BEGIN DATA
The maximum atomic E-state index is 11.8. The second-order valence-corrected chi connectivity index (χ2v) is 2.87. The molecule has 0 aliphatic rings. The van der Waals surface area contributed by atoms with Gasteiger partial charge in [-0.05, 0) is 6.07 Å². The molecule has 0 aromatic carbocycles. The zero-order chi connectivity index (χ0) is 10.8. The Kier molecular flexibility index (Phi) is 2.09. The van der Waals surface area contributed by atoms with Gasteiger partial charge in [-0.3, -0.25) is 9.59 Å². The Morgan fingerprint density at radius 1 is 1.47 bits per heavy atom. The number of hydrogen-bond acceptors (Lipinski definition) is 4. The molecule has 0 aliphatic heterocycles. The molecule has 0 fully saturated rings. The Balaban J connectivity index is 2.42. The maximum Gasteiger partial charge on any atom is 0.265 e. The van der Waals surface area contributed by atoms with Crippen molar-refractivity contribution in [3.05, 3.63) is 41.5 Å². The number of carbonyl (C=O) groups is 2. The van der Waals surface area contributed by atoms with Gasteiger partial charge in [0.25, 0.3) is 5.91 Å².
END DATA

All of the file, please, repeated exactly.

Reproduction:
The maximum atomic E-state index is 11.8. The second-order valence-corrected chi connectivity index (χ2v) is 2.87. The molecule has 0 aliphatic rings. The van der Waals surface area contributed by atoms with Gasteiger partial charge in [-0.05, 0) is 6.07 Å². The molecule has 0 aromatic carbocycles. The zero-order chi connectivity index (χ0) is 10.8. The Kier molecular flexibility index (Phi) is 2.09. The van der Waals surface area contributed by atoms with Gasteiger partial charge in [-0.3, -0.25) is 9.59 Å². The Morgan fingerprint density at radius 1 is 1.47 bits per heavy atom. The number of hydrogen-bond acceptors (Lipinski definition) is 4. The molecule has 0 aliphatic heterocycles. The molecule has 0 fully saturated rings. The Balaban J connectivity index is 2.42. The maximum Gasteiger partial charge on any atom is 0.265 e. The van der Waals surface area contributed by atoms with Crippen molar-refractivity contribution in [3.05, 3.63) is 41.5 Å². The number of carbonyl (C=O) groups is 2. The van der Waals surface area contributed by atoms with Gasteiger partial charge in [0.25, 0.3) is 5.91 Å².